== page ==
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Thread: sign codes

  1. #1

    sign codes

    Hi - has anyone recently contracted out a rewrite of their sign code? Can you give me an idea of how much it cost? Also, what part of the world are you located in? Thanks!

  2. #2
    Cyburbian nerudite's avatar
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    Last year in Vancouver, WA, we signed a contract for a consultant to update our sign code for about $21,000. It was a *huge* underestimate. In the end it probably should have been about twice that much. Any time you mess with signs, it's a huge issue... it will probably be one of the bigger political codes you will have to deal with. What is the scope of the changes you are seeking?

    What I would recommend doing is this:

    **Whatever bid comes in, take a good hard look at the public consultation portion. With sign codes, budget for about 3 times more public consultation money than with other ordinances. Everyone has opinion about signs, and there is rarely any agreement.

    **Take the time to call the consultants' references... not only ask if they did a good job on the ordinance language itself, but also ask questions about whether they came in on budget, the quality of their facilitation and presentation skills, and whether the consultants were knowledgeable on any local or State legislation or court cases. Even if a bid comes in cheap, if they can't do the public consultation portions effectively, it isn't worth it.

    Just my 2 cents...

  3. #3
    Cyburbian Jeff's avatar
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    So you mean that you had a contract with a consultant, he came in over budget, and you paid him?

    Why?

  4. #4
    Cyburbian nerudite's avatar
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    Unfortunately, I was not administering the contract. The project was dumped on me, but the negotiation between the consultant and the City was via my supervisor (whom is no longer working there, for this and other reasons). But, through the public workshops, more and more research and options arose that ended up causing the contract to go beyond the original scope. Whoever originally hired the consultant did not do a good job at really looking at the scope of work and the number of hours to address the public consultation... so the consultant ended up getting more money. As far as I know, the project isn't even finished yet... sad, but true. This project was one of the file straws that pushed me to leaving the city... it was just a mess from day one.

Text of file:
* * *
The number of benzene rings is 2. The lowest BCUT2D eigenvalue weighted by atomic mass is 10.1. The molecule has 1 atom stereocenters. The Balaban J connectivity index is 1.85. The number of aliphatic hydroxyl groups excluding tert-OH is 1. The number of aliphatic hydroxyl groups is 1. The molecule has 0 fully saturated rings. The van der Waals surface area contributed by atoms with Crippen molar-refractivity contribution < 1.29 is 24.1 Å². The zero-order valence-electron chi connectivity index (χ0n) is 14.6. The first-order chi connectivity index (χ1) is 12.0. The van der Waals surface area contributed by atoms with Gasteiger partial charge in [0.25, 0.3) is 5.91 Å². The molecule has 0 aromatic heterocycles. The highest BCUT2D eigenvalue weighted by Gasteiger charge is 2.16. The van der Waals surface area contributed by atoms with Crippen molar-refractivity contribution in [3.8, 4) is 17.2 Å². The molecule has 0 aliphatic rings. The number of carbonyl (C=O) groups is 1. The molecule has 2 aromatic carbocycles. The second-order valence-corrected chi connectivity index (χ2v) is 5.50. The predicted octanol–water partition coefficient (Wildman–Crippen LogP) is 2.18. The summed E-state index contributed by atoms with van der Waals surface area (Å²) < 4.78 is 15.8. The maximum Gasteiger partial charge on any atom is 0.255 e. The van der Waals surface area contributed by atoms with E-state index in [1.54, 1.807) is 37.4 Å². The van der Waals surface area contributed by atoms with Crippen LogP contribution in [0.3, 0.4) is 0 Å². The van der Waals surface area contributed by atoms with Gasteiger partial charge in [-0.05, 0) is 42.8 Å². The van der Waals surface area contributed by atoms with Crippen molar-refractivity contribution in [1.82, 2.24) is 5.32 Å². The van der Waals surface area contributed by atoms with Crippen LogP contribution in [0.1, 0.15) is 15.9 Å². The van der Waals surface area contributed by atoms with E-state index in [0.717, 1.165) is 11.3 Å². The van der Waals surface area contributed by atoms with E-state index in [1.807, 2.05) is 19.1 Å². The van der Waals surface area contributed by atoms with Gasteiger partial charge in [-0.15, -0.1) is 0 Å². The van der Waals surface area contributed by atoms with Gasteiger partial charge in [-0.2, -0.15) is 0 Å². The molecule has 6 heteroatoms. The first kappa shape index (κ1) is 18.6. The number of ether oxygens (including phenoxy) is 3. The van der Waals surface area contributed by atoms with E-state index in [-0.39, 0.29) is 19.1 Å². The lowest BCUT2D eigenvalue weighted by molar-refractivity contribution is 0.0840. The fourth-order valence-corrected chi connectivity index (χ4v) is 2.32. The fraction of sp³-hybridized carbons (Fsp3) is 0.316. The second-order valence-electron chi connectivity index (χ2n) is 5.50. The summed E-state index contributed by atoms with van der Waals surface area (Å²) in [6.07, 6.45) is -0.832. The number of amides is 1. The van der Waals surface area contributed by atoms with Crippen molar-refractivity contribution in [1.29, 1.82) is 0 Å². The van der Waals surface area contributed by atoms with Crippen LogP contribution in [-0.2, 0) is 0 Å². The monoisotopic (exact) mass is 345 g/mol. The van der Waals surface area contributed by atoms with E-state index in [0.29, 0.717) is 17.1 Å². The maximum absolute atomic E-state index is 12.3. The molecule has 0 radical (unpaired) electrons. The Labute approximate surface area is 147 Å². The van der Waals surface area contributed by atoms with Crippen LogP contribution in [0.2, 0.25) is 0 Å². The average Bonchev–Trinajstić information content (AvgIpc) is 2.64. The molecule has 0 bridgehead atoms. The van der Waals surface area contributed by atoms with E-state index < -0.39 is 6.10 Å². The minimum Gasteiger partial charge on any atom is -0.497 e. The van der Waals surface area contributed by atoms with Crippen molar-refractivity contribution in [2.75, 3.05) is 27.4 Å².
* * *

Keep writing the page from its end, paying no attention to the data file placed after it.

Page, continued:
Guess what I'm working on right now? Yup... a sign code! Unfortunately, I don't have consultant money for this one though... it's all me!

  5. #5
    Cyburbian mike gurnee's avatar
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    The billboard industry and area sign companies will do it for free.

  6. #6
    Cyburbian nerudite's avatar
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    Originally posted by mike gurnee
    The billboard industry and area sign companies will do it for free.
    Yeah, it doesn't take much time to write "Therefore, Sections XX.XXX through XX.XXX are repealed."

  7. #7
    Cyburbian SW MI Planner's avatar
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    $21,000!!!!! Holy smokes!!! It is costing that much to rewrite our master plan. Is it normal for a rewrite to cost that much? I haven't been....er, lucky enough to have to do that yet (coming up next year), so I have no idea.

  8. #8
    Cyburbian nerudite's avatar
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    Originally posted by SW MI Planner
    $21,000!!!!! Holy smokes!!! It is costing that much to rewrite our master plan. Is it normal for a rewrite to cost that much? I haven't been....er, lucky enough to have to do that yet (coming up next year), so I have no idea.
    I guess it depends on the town. If you have a "steering committee" or some other on-going public forum that is for the most part facilitated by the consultant the costs become astronomical. To keep costs down, urge your City to have a few open houses or some other type of public participation. On-going committees eat up $$ like you wouldn't believe.

    Last year we finished our master plan up here (called a Municipal Development Plan in Alberta)... the update cost the city about $150,000... mostly due to the steering committee participation. An open process is good, if you want a widely accepted master plan... but it comes at a heavy financial cost. The less interested the public is, the less it costs to complete these comprehensive plans.

  9. #9
    Cyburbian Cardinal's avatar
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    The cost of the consultant is directly related to the ability of the community to pay. Even then, it is not unusual for the consultant, once in the job, to try dipping into your wallet for a little more. I know of many small communities that have spent $20-25,000 for a comprehensive plan, where the county itself awarded a $400,000 contract for its plan. Where we might spend $10,000 to re-write the subdivision ordinance (pop. 14,000), I can see where Vancouver might budget $20-25,000 for a sign ordinance. For that, I would hope it would be complex, perhaps have different standards in different districts, and have some associated "citizen's guide."

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